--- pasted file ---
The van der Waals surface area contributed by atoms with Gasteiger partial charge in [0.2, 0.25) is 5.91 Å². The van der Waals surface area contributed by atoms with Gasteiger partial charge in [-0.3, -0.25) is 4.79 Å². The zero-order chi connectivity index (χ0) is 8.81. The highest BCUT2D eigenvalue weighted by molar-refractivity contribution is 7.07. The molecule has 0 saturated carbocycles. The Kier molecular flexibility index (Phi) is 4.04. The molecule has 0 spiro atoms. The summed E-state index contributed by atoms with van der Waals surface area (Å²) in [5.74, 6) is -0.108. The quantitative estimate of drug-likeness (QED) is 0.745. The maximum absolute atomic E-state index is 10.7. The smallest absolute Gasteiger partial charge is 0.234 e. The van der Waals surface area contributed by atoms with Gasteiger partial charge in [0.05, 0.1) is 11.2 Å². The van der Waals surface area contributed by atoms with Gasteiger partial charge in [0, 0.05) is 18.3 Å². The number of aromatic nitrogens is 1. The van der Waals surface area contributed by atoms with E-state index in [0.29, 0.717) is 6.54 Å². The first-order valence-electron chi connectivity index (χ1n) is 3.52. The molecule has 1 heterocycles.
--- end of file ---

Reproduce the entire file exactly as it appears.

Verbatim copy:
The van der Waals surface area contributed by atoms with Gasteiger partial charge in [0.2, 0.25) is 5.91 Å². The van der Waals surface area contributed by atoms with Gasteiger partial charge in [-0.3, -0.25) is 4.79 Å². The zero-order chi connectivity index (χ0) is 8.81. The highest BCUT2D eigenvalue weighted by molar-refractivity contribution is 7.07. The molecule has 0 saturated carbocycles. The Kier molecular flexibility index (Phi) is 4.04. The molecule has 0 spiro atoms. The summed E-state index contributed by atoms with van der Waals surface area (Å²) in [5.74, 6) is -0.108. The quantitative estimate of drug-likeness (QED) is 0.745. The maximum absolute atomic E-state index is 10.7. The smallest absolute Gasteiger partial charge is 0.234 e. The van der Waals surface area contributed by atoms with Gasteiger partial charge in [0.05, 0.1) is 11.2 Å². The van der Waals surface area contributed by atoms with Gasteiger partial charge in [0, 0.05) is 18.3 Å². The number of aromatic nitrogens is 1. The van der Waals surface area contributed by atoms with E-state index in [0.29, 0.717) is 6.54 Å². The first-order valence-electron chi connectivity index (χ1n) is 3.52. The molecule has 1 heterocycles.